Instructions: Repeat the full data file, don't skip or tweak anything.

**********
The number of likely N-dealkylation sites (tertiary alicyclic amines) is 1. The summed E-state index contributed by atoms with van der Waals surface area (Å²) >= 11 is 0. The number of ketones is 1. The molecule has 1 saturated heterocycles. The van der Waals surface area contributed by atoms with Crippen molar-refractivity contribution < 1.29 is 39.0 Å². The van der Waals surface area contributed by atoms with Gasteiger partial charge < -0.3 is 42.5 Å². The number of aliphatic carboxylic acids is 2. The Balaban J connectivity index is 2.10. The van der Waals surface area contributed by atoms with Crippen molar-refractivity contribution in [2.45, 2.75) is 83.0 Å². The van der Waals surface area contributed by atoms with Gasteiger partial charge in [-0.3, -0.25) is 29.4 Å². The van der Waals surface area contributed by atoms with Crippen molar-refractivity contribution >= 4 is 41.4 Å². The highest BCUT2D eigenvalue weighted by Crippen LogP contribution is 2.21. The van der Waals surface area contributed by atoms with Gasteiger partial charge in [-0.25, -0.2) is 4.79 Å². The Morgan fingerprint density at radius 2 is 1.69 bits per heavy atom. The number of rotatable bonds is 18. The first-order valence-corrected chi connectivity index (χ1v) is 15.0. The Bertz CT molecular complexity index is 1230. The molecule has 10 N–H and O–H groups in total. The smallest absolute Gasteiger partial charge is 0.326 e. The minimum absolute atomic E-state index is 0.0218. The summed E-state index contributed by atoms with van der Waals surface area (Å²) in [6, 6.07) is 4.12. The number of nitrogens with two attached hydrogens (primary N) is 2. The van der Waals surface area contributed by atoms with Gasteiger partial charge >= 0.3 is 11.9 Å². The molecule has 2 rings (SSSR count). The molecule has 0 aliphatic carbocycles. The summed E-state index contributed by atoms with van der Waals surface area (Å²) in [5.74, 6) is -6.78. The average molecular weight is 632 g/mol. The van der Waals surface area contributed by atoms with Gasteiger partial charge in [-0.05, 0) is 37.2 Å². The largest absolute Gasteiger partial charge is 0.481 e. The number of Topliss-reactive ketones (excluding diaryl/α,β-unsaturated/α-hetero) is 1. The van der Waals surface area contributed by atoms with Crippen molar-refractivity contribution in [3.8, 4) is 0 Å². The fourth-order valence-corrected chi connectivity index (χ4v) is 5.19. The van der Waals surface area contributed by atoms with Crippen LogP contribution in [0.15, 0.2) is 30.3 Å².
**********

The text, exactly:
The number of likely N-dealkylation sites (tertiary alicyclic amines) is 1. The summed E-state index contributed by atoms with van der Waals surface area (Å²) >= 11 is 0. The number of ketones is 1. The molecule has 1 saturated heterocycles. The van der Waals surface area contributed by atoms with Crippen molar-refractivity contribution < 1.29 is 39.0 Å². The van der Waals surface area contributed by atoms with Gasteiger partial charge < -0.3 is 42.5 Å². The number of aliphatic carboxylic acids is 2. The Balaban J connectivity index is 2.10. The van der Waals surface area contributed by atoms with Crippen molar-refractivity contribution in [2.45, 2.75) is 83.0 Å². The van der Waals surface area contributed by atoms with Gasteiger partial charge in [-0.3, -0.25) is 29.4 Å². The van der Waals surface area contributed by atoms with Crippen molar-refractivity contribution >= 4 is 41.4 Å². The highest BCUT2D eigenvalue weighted by Crippen LogP contribution is 2.21. The van der Waals surface area contributed by atoms with Gasteiger partial charge in [-0.25, -0.2) is 4.79 Å². The Morgan fingerprint density at radius 2 is 1.69 bits per heavy atom. The number of rotatable bonds is 18. The first-order valence-corrected chi connectivity index (χ1v) is 15.0. The Bertz CT molecular complexity index is 1230. The molecule has 10 N–H and O–H groups in total. The smallest absolute Gasteiger partial charge is 0.326 e. The minimum absolute atomic E-state index is 0.0218. The summed E-state index contributed by atoms with van der Waals surface area (Å²) in [6, 6.07) is 4.12. The number of nitrogens with two attached hydrogens (primary N) is 2. The van der Waals surface area contributed by atoms with Gasteiger partial charge >= 0.3 is 11.9 Å². The molecule has 2 rings (SSSR count). The molecule has 0 aliphatic carbocycles. The summed E-state index contributed by atoms with van der Waals surface area (Å²) in [5.74, 6) is -6.78. The average molecular weight is 632 g/mol. The van der Waals surface area contributed by atoms with Gasteiger partial charge in [-0.05, 0) is 37.2 Å². The largest absolute Gasteiger partial charge is 0.481 e. The number of Topliss-reactive ketones (excluding diaryl/α,β-unsaturated/α-hetero) is 1. The van der Waals surface area contributed by atoms with Crippen molar-refractivity contribution in [3.8, 4) is 0 Å². The fourth-order valence-corrected chi connectivity index (χ4v) is 5.19. The van der Waals surface area contributed by atoms with Crippen LogP contribution in [0.15, 0.2) is 30.3 Å².